Harteman Wildfowl, presented by Jan Harteman
The Hawaiian state bird, the Nēnē, the only surviving Hawaiian goose, is still endangered by predators. In 1950, only 30 were left in wild on the Hawaiian Islands! But thanks to the Wildfowl & Wetlands Trust in the UK they are making a comeback from the edge of extinction.
The overall population of this species has increased from a low of perhaps just 30 birds in the mid-1900s to over 2,000 individuals in 2011. The majority of the population outside Kaua'i does not breed successfully in the wild, so the effective population size is very small and consequently the species is listed as Vulnerable (IUCN, 2008).
Hawaiian geese have lost a great deal of webbing in its feet, and is perfectly at home away from water. It provides better usage in their environment, such as walking more easily on lava slopes. They are herbivorous (like all geese), eating grass, seeds, leaves and fruits.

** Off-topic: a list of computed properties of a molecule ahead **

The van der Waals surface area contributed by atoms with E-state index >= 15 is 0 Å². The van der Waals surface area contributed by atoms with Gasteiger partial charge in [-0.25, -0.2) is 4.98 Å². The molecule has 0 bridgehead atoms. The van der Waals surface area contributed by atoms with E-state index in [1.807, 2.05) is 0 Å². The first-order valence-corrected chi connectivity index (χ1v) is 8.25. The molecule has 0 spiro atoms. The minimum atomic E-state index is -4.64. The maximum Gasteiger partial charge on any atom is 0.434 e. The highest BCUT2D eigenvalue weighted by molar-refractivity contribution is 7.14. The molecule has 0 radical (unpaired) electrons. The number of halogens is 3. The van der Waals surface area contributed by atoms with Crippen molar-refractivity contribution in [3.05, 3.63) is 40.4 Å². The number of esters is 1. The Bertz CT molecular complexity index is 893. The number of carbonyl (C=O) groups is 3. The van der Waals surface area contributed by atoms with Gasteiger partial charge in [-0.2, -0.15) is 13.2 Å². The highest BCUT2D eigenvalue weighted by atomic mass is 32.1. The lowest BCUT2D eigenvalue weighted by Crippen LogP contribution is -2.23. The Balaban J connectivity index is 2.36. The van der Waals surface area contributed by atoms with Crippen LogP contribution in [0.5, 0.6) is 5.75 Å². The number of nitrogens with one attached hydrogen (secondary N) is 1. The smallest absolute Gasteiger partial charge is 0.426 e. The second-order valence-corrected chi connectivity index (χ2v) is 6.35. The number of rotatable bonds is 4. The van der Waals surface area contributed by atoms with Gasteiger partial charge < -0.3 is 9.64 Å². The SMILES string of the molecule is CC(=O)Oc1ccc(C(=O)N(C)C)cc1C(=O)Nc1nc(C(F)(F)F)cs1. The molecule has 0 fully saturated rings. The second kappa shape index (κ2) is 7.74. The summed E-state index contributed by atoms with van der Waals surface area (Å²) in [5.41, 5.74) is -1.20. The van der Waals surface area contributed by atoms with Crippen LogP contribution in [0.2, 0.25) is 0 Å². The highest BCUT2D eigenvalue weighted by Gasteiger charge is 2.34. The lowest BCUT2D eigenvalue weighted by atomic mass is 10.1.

Nēnē are quite unlike any other species in the genus Branta. It has evolved to adapt to the volcanic areas that contain little water, therefore, the feet are only partially webbed. The sexes are similar, both having yellowish-buff cheeks, black face and head, deep, dark neck furrows and a overall grayish-brown body. The bill, feet and legs are dark gray to black.
This species adapts and breeds very well in confinement. The clutch size is rather small, only between 2 to 5 eggs are laid early in the year. Incubation is done by the hen for 30 days. The goslings are cared for by both parents and grow slower than most other species of geese, not fledging until they are about 3 months old.
Immature Nēnē resemble the adults, but are duller and have a grayer neck. They may not breed until they are two years old. Pairs maybe somewhat aggressive towards other species during the breeding season, and may need to be housed apart from other species.
Nēnē do great in captivity and since they are more of an upland bird, do not need a large source of water. Despite being native to Hawaii, Nēnē are hardy and can withstand the cold temperatures during the Winter.
Above: close-up of Hawaiian geese
Above: A gosling of several weeks old
Above: A pair of Nēnē with their goslings